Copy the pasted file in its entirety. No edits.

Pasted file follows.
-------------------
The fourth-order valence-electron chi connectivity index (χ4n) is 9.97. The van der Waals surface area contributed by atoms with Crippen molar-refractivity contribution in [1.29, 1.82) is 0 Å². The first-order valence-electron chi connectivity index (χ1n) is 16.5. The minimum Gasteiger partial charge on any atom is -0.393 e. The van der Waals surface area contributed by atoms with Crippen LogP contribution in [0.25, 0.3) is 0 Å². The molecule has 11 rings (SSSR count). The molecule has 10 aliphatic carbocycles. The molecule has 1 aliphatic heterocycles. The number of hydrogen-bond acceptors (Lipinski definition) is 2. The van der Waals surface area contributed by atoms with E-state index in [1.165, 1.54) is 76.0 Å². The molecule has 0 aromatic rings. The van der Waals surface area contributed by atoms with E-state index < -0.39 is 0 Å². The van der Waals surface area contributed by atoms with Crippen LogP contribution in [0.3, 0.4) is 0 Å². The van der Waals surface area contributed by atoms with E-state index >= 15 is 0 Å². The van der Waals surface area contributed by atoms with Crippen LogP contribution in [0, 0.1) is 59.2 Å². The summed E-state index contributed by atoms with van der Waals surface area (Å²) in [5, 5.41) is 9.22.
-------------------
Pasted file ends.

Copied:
The fourth-order valence-electron chi connectivity index (χ4n) is 9.97. The van der Waals surface area contributed by atoms with Crippen molar-refractivity contribution in [1.29, 1.82) is 0 Å². The first-order valence-electron chi connectivity index (χ1n) is 16.5. The minimum Gasteiger partial charge on any atom is -0.393 e. The van der Waals surface area contributed by atoms with Crippen LogP contribution in [0.25, 0.3) is 0 Å². The molecule has 11 rings (SSSR count). The molecule has 10 aliphatic carbocycles. The molecule has 1 aliphatic heterocycles. The number of hydrogen-bond acceptors (Lipinski definition) is 2. The van der Waals surface area contributed by atoms with E-state index in [1.165, 1.54) is 76.0 Å². The molecule has 0 aromatic rings. The van der Waals surface area contributed by atoms with E-state index < -0.39 is 0 Å². The van der Waals surface area contributed by atoms with Crippen LogP contribution in [0.3, 0.4) is 0 Å². The van der Waals surface area contributed by atoms with E-state index >= 15 is 0 Å². The van der Waals surface area contributed by atoms with Crippen LogP contribution in [0, 0.1) is 59.2 Å². The summed E-state index contributed by atoms with van der Waals surface area (Å²) in [5, 5.41) is 9.22.